God has encouraged me as I listened to him. One time he told me: “you are my beloved son in whom I am well pleased.” This was powerful for me as I had just come through one of the most difficult times in my ministry. Another time, God affirmed that I was on the right track. I was a little unsure of the direction to lead the church and in a conversation with Him, I heard (or felt) Him say, “You are on the right track. Just keep going.”
God encourages the Christian leader through listening prayer where we actually hear God or sense God speaking words of encouragement to us.
God directs through prayer.
Every leader needs to know where they are going. They need to know where they are trying to take their organization. They need to know the priorities of the day. Sometimes we get caught up in the urgent needs of the moment and begin to veer off track from our intended goals. I love the fact that I can talk with God about my day and ask Him for direction for the day. I am serving as a Transition Pastor right now and have a limited time to work with the church through the various exercises. There are times when I have had to readjust my schedule because it just was not working. As I talked with God about it, I was able to patiently let him give me the priorities of the week.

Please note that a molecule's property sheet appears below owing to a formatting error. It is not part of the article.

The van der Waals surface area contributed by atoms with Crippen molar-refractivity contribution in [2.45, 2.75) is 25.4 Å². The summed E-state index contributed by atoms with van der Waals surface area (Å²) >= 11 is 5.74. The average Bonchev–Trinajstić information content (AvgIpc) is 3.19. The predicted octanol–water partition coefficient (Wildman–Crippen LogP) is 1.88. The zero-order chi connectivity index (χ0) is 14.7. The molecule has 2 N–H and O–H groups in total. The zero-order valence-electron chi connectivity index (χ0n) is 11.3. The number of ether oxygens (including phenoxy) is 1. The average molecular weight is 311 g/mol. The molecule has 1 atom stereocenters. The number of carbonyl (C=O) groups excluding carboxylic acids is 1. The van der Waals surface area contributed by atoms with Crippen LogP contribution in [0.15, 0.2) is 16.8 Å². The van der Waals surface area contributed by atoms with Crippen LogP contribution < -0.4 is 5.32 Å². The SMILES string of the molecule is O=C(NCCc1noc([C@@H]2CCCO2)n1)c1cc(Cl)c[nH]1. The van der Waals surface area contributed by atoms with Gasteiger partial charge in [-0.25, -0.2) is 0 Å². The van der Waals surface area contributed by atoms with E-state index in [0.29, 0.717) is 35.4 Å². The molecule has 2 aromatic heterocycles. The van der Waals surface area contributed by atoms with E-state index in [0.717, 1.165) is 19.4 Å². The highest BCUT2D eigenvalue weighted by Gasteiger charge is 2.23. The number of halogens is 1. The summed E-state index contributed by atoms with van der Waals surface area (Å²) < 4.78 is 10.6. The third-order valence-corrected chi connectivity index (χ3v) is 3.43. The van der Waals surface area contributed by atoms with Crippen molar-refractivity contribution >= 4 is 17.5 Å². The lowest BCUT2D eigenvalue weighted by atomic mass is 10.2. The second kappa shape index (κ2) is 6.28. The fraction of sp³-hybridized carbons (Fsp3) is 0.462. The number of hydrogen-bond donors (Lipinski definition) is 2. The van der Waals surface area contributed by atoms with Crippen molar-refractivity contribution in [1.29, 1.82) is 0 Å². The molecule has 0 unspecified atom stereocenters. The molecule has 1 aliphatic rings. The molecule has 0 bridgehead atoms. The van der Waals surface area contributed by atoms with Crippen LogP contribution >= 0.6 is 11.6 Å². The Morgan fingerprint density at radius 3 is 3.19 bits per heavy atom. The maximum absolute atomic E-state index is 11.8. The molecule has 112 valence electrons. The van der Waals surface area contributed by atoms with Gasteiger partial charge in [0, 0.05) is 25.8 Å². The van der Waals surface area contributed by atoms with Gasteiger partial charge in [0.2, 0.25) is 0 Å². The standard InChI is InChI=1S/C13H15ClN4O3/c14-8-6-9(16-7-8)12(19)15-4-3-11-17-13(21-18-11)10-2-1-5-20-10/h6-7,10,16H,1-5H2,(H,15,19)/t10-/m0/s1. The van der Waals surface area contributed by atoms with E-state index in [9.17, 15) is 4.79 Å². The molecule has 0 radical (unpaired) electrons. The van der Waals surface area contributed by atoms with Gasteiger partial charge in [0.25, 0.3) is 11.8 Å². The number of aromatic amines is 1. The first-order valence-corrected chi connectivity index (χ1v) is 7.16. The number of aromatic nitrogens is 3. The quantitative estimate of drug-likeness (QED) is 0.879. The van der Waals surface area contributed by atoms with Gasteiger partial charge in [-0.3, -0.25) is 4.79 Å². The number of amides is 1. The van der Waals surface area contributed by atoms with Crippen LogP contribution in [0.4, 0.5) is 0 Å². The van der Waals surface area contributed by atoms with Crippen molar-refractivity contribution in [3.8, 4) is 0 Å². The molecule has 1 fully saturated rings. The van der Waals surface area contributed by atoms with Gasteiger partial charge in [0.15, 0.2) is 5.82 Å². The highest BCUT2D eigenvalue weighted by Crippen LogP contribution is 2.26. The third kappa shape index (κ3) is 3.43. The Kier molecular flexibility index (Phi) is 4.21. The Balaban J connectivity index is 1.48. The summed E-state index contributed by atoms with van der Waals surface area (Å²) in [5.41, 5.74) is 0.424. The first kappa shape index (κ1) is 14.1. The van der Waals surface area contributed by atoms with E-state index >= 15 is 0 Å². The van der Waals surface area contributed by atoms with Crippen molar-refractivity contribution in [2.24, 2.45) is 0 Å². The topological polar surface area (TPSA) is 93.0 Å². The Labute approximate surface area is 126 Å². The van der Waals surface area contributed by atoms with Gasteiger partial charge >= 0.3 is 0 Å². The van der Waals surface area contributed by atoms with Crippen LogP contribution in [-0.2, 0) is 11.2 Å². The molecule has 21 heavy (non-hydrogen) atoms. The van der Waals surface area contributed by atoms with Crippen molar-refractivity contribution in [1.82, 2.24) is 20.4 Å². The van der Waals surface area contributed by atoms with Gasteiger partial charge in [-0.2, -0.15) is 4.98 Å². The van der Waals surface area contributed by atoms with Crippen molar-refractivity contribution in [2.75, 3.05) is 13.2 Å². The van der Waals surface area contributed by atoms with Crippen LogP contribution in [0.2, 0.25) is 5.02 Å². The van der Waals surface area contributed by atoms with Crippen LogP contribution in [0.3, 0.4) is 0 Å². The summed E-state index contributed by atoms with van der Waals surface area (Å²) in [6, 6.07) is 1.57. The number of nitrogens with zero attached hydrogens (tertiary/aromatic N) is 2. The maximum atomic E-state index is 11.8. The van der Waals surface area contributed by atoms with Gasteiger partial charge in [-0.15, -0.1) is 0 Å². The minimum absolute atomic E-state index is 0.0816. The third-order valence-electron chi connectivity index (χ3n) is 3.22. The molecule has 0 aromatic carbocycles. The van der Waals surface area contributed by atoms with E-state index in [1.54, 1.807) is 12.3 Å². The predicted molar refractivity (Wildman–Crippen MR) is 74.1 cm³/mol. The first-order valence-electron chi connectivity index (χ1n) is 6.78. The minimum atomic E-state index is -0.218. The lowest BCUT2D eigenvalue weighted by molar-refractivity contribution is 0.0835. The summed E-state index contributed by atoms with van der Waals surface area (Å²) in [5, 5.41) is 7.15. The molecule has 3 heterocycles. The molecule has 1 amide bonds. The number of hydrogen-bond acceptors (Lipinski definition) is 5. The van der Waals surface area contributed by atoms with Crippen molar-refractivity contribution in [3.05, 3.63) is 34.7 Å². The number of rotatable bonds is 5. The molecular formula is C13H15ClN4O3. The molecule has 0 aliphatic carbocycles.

God instructs through prayer.
One of the roles of the Holy Spirit is to instruct and remind the believer of God’s truth. When we pray, we are able to hear God speaking to us through the Holy Spirit. There are times we will be reminded of certain scriptures that speak into a situation that we are facing. There will be times when we will be given an idea or a concept to put into practice that clearly did not come from our own wisdom but from God.
If we pray and read scripture together, God uses those scriptures we are reading to give us insight into how and what we should be learning and doing in our leadership.
There are many tools available to leaders today. One of the best and most powerful tools the Christian leader can access is prayer and hearing God speak directly into their leadership. Pray, not just with a list of requests for God, but with a listening attitude and God will direct your paths.